SelfhealPrunella vulgaris L.
The flowers of this perennial have no obvious floral scent, and attract bees, small butterflies, moths, and skippers. Some moth larvae eat the leaves, but mammalian herbivores do not like their bitter taste. Plants have been used for medicinal purposes, widely as a remedy for throat illnesses. They prefer disturbed sites, sometimes becoming weedy. Seeds are flung from their fruits when rain hits the calyx tube, causing it to spring back.
Canadian Rarity Status:
Not rare. Listed as “may be at risk” in Saskatchewan and the Yukon.
Unbranched, solitary or clustered stems grow 10-50 cm tall, are hairy, and 4-sided. The opposite leaves are lance to oval-shaped with smooth to bluntly-toothed edges. Tubular flowers occur in a dense terminal spike above the upper leaves. Each one is hairy inside, and divided into an upper, hood-like lip and a lower, fringed, 3-lobed lip. Fruits (four nutlets) are clustered together inside the persistent, dark green to purplish, hairy calyx.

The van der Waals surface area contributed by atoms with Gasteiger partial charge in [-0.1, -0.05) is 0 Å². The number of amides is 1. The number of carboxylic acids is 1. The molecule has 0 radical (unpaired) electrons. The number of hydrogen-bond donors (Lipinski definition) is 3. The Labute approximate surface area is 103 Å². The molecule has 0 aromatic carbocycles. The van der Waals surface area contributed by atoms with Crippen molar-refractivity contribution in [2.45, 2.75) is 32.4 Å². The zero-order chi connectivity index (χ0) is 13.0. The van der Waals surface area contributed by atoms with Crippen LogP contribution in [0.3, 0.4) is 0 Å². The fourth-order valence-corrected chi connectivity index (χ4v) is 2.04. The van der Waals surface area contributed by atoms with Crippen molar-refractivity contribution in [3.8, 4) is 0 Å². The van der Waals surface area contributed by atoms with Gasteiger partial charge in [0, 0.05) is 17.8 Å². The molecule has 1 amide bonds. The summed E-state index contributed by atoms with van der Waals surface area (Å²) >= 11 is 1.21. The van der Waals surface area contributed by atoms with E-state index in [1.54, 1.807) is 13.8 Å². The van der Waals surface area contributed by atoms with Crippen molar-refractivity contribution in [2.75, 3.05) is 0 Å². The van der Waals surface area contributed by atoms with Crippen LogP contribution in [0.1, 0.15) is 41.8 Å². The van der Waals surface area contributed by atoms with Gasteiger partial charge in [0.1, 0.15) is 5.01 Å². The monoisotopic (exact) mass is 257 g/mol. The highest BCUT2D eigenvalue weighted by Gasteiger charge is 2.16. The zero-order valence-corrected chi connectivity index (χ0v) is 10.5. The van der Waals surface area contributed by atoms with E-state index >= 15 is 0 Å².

Marsh Hedge-nettle (Stachys pilosa Nutt.)
Seeds and/or plants may be available from greenhouses and seed supply companies specializing in native plants. Plants are a good addition to prairie gardens.
- British Columbia
- New Brunswick
- Nova Scotia
- Prince Edward Island
- Fescue Prairie
- Tall Grass Prairie
- Full Sun
- Part Shade
- Andrenid Bees, Miner/Digger Bees (Andrenidae)
- Bee Flies (Bombyliidae)
- Bumble, Honey, and other Bees (Apidae (Subfamily Apinae))
- Flower Flies (Syrphidae)
- Leafcutter and Mason Bees (Megachilidae)
- Parasitic Flies (Tachinidae)
- Skippers (Hesperiidae)
- Sweat Bees, Halictid Bees and other Bees (Halictidae)
- Whites, Sulfurs, Orangtips, Marbles (Pieridae)